Think about the last time you bought something with cash and needed to collect change. There's an awkward exchange as the cashier hands you the bills and then dumps the coins on top of it. It's tricky to hang on to everything.
A drive thru line is the worst place for this to happen. I've sometimes found myself too close to the wall of the building to open my car door and retrieve the lost change. There's an awkward dance that follows as you pull forward while gesturing to the driver behind you to stay put for a moment so you can collect your missing 17 cents.
There's a way to avoid this.
The cashier can put the coins in your palm first and then place the bills on top. It's much easier to control the coins that way.
That's just one example of a simple way to focus your service on your customer. Here are six more you can easily implement.
Make the Effort to Follow-up
Some customer service situations require a follow-up contact. The big question is who should take responsibility?
Let's say a customer calls to check the status of an item she ordered. The customer service rep verifies the order is in production and is scheduled to ship the following day for a Friday delivery.
A transactional customer service rep might say, "Give me a call if it doesn't arrive by Friday and I'll track it down for you."
A customer-focused rep might say, "I'll monitor the status of your order and follow-up with you on Friday to make sure it arrived in good condition."
Use Clear Language
It's easy to fall into the trap of using unclear language.
Imagine a customer is anxious to get a billing problem resolved. You want to keep him happy, so you tell him, "Don't worry, I'll take care of it right away!"
The problem with this word choice is "right away" might mean within one day to you, while the customer interprets "right away" as within the hour.
A more customer-focused is to use clear language to describe exactly when the error should be corrected. "You should see the correct amount on your account by 5pm tomorrow."
Do the Time Zone Math
Serving customers across multiple time zones can be tricky.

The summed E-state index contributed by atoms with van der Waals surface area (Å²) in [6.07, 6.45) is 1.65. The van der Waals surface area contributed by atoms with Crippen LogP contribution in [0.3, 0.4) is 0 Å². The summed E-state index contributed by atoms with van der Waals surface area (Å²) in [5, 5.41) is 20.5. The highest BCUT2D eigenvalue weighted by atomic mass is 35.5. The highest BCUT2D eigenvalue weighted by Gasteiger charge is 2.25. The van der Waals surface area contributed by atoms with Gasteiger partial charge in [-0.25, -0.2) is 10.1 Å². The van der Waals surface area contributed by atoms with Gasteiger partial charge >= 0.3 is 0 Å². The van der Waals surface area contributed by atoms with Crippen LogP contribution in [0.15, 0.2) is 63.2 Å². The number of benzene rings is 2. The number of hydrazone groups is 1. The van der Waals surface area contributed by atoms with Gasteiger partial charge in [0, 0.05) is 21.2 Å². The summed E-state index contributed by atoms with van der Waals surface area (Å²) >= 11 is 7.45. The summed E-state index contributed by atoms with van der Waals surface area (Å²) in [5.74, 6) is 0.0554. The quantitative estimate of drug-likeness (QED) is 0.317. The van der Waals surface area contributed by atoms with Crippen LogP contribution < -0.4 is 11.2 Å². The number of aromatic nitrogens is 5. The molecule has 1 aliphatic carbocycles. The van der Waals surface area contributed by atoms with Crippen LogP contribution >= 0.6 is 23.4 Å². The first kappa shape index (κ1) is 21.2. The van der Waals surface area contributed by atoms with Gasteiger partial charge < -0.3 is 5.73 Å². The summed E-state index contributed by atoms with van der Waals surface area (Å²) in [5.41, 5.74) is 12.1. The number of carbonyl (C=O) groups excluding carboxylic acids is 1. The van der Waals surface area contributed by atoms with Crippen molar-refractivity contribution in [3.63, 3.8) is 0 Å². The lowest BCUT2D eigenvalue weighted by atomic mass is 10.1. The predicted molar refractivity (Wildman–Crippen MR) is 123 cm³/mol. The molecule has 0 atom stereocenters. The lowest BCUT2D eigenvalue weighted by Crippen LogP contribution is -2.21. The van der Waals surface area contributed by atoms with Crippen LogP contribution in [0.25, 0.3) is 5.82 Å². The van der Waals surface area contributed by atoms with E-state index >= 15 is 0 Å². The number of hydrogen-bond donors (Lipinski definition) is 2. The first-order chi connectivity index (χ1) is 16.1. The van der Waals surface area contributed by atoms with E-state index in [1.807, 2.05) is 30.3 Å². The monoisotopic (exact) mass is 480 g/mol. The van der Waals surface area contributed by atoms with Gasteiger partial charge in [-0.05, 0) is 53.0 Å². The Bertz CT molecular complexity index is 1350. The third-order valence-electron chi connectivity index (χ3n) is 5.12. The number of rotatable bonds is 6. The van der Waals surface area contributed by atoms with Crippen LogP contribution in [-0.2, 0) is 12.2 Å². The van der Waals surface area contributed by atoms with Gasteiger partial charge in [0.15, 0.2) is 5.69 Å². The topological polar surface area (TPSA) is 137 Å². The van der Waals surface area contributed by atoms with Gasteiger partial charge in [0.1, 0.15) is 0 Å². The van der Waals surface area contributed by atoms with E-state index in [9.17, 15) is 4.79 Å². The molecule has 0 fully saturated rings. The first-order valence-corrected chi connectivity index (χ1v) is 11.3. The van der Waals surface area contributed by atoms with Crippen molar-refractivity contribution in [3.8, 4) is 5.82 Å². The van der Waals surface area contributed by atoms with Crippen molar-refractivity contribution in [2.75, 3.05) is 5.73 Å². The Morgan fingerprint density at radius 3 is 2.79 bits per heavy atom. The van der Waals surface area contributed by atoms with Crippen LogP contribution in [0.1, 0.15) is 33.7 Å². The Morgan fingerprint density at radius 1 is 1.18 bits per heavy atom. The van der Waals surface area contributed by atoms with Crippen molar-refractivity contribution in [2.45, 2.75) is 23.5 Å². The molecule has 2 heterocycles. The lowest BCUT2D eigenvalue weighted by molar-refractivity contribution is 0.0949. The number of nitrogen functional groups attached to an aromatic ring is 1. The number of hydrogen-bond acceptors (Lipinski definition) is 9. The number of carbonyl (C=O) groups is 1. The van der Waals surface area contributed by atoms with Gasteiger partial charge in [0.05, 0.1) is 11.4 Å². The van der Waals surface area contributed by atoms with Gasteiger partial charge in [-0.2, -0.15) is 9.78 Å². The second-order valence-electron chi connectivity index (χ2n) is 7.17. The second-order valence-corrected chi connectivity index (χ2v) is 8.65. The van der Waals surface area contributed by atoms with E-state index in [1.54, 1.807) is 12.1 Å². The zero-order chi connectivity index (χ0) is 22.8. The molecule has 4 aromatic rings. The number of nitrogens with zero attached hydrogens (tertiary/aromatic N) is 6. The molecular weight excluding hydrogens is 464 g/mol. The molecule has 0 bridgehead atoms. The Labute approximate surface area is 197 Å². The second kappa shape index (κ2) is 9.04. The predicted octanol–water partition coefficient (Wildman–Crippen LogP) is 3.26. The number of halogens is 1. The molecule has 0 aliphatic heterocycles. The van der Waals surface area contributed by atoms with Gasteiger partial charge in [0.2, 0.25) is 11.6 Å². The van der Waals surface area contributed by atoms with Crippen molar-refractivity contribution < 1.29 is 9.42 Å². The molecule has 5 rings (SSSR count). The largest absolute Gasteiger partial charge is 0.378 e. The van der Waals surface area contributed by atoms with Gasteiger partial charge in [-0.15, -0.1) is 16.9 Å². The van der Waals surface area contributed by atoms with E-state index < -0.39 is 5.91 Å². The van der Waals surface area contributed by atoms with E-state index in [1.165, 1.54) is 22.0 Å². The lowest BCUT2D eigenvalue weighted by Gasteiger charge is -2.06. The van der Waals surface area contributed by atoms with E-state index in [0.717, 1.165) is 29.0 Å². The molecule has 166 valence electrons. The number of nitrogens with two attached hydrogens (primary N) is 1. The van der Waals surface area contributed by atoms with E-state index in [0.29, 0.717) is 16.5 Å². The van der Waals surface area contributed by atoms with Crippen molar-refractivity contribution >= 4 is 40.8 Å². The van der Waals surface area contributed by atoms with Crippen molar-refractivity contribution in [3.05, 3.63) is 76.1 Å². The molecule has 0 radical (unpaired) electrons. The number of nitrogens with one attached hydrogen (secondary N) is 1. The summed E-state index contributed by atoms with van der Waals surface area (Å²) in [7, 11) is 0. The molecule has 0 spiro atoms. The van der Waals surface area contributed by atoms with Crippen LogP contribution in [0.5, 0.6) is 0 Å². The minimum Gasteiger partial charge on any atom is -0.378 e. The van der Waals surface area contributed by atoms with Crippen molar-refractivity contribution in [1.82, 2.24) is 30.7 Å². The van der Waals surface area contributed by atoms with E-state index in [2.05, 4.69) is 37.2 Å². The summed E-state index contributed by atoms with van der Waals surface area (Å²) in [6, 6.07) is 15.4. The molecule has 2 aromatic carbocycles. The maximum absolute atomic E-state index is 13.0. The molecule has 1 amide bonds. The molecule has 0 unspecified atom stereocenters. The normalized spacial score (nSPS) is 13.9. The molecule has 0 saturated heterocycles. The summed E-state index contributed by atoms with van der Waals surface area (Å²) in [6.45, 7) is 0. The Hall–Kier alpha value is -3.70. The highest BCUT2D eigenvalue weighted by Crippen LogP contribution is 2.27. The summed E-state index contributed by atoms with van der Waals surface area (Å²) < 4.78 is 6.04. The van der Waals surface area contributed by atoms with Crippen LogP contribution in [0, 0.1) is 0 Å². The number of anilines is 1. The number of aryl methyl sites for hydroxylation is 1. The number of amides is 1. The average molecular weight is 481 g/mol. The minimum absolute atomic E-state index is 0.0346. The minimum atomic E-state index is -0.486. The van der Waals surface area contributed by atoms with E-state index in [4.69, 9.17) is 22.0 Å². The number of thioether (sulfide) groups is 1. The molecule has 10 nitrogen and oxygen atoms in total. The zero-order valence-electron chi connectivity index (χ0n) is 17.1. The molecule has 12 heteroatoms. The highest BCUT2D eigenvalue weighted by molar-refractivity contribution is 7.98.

For instance, if you're in Phoenix, should you say good morning when it's 9:30am your time but your customer is calling from Atlanta? (Trick question, it depends on the time of year since Phoenix does not participate in daylight savings time.)
Many of us become adept at time zone conversions after awhile. We can make things easier for our customers by working out the math so they don't have to. So if I'm in Phoenix and my customer is in Atlanta, I can tell her I'll call her at 11:30am her time without her having to worry what time that is where I am.
Anticipate Hidden Needs
My wife and I checked into a small inn not long ago and were about to head out to dinner. The front desk associate had recommended a restaurant just a few blocks away, so we decided to walk.
She handed us a pair of flashlights as we were about to leave. "Use these while you are walking," she said. "The road is dark and there is no sidewalk, so the flashlights will make it easier for cars to see you. You can never be too careful!"
That small act of kindness not only kept us safe, it made us feel as though the associate genuinely cared.
You can create a similar feeling for your customers by anticipating needs your customers aren't yet aware of. Use your knowledge and experience to be on the lookout for opportunities to share proactive service.
Use the Pre-Emptive Acknowledgement
You can often defuse a customer's anger by acknowledging their frustration before they reach a boiling point.
It's probably happened to you. Let's say you go out to eat on a busy Friday night. You place your order and enjoy a nice conversation with friends or family. After awhile, you start feeling hungry and notice it's taken a long time for your food to arrive.
Just then, your serve arrives at your table, apologizes for the delay, assures you that your order is coming right out, and offers to refill your drinks.
That's the pre-emptive acknowledgement. You might have grown much more frustrated if your server had disappeared completely until your food arrived. But by showing up at your table to apologize for the wait, it becomes a non-event.
Look for opportunities to do the same thing for your customers. The trick is you have to spot situations where a customer is likely to get angry before their anger comes on too strong!
Take the Thank You Letter Challenge
This one is the ultimate customer focus exercise.
Start by writing a thank you letter to yourself that you would hope to receive from a customer. The letter should describe how you helped the customer in some way.
Next, read the letter each day for 21 days and try to receive that same feedback from a real customer. I've created this daily email reminder to help you with this challenge.
Customer-focus is a powerful skill.
It helps you better understand your customers, which in turn makes it easier to meet and often exceed their expectations. I encourage you to try at least one of these exercises right now and see how they can make a difference!